The bare bones of the case, looked at from the building of inspectorate No. 28, are as follows. Two limited liability companies, Makhaon and Parfenion, were registered with the Inspectorate in late autumn. It was later proved that these companies had been stolen from the Hermitage Fund, that their articles of incorporation had been faked and that the accounts opened with the Universal Savings Bank and Interkommerz bank duplicated accounts still open with HSBC bank and belonging to the real owners. The tax agencies were unperturbed: why not… But, in mid-December 2007, the two companies filed an updated declaration claiming nearly 4 billion roubles as part of allegedly overpaid VAT.
Usually, such a situation is a prelude to a nightmare: those who file a declaration updated by as little as a hundred roubles are subject to audits down to the last partner, information is requested about the firms and their masters from the Interior Ministry, etc., etc. – that takes several months and the outcome is anyone’s guess. But in our case, the decision to refund billions was taken on Monday morning 24 December, even before the rulings of the Arbitration Courts providing grounds for claims for refund had come into force.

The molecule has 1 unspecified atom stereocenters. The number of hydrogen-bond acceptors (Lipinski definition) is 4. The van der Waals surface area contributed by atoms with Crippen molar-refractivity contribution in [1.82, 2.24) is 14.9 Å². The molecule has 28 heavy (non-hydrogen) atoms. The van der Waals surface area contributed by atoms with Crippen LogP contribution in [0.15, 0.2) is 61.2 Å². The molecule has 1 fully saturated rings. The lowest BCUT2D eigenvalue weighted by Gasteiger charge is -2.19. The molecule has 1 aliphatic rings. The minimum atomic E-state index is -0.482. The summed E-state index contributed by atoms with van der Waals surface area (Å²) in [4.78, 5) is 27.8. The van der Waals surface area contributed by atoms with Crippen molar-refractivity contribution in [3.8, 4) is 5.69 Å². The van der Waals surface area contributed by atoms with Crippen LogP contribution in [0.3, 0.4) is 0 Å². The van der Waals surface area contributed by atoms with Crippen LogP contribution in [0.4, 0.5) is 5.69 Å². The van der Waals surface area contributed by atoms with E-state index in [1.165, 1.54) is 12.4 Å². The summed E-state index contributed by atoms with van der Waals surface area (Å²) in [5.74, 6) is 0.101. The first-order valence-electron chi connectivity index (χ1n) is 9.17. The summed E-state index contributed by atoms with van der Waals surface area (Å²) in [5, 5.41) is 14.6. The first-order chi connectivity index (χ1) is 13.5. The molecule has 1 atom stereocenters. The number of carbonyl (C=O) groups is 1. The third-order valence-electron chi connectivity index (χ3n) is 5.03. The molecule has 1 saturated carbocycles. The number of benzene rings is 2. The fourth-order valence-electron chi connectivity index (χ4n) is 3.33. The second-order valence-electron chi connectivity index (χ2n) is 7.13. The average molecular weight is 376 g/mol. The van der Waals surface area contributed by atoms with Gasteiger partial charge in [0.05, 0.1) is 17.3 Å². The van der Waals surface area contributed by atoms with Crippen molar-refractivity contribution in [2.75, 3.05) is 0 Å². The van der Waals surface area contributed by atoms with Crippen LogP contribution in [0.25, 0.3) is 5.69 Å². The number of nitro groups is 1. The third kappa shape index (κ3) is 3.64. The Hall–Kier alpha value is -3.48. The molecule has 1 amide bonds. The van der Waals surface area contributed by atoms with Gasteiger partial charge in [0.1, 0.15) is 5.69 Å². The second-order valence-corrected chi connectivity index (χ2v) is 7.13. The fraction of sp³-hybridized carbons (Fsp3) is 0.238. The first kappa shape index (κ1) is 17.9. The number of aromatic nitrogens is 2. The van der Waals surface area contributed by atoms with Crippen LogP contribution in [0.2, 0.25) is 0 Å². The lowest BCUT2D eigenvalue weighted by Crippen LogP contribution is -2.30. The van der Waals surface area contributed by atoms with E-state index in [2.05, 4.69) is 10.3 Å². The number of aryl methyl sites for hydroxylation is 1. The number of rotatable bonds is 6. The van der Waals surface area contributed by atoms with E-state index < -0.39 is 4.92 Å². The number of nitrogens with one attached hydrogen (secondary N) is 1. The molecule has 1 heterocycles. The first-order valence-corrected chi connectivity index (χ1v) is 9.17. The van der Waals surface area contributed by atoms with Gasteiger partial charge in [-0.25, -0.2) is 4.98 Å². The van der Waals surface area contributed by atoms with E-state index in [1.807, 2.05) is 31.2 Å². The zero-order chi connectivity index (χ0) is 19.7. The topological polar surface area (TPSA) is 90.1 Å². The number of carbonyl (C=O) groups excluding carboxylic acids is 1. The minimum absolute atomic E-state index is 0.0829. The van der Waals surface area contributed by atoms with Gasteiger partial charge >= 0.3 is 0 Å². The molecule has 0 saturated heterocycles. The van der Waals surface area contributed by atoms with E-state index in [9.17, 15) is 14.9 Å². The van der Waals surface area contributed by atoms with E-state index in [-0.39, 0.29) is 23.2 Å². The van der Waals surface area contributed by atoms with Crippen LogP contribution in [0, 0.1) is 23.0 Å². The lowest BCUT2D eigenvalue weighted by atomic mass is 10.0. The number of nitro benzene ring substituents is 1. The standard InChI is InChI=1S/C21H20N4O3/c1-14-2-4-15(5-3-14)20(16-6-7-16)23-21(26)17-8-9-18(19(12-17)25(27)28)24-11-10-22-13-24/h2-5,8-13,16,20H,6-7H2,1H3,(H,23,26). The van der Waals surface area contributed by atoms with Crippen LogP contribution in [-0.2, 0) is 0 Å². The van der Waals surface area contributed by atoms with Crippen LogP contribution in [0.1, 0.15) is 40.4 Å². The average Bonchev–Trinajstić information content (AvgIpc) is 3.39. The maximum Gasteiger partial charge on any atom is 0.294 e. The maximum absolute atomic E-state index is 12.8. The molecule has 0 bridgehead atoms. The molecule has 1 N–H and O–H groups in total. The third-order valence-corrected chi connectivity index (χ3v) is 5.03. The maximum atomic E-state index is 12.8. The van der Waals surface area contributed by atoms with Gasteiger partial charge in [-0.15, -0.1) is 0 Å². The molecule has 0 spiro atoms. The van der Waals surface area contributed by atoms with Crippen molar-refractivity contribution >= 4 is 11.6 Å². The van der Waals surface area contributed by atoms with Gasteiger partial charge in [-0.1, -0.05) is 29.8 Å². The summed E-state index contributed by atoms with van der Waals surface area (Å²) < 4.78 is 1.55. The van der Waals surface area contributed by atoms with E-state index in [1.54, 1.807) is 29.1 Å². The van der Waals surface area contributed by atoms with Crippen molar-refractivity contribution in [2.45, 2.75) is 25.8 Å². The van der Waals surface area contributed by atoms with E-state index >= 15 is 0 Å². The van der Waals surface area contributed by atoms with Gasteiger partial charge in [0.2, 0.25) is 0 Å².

On New Year’s Eve in 2007, the Federal Treasury began disbursing the money, which, after being credited to the accounts of the Universal Savings Bank and the Intercommerz bank, were transferred within a couple of months to the accounts of other firms (Serviskom to Meshchanskoye OSB, Yauza-Region to UBS, Unit to Mosstroyeconombank, Storno to Sberbank of Russia, etc.) and then flowed to third-and fourth-tier banks in accordance with the classical money-laundering scheme. Of course, the financial institutions that found themselves in this chain as second and third links were most probably unaware that the money was dirty. But the Russian finance monitoring agency, Rosfinmonitoring, which has to track any movement of cash in excess of 600 roubles, noticed nothing; in any case, the financial scouts failed to respond to queries.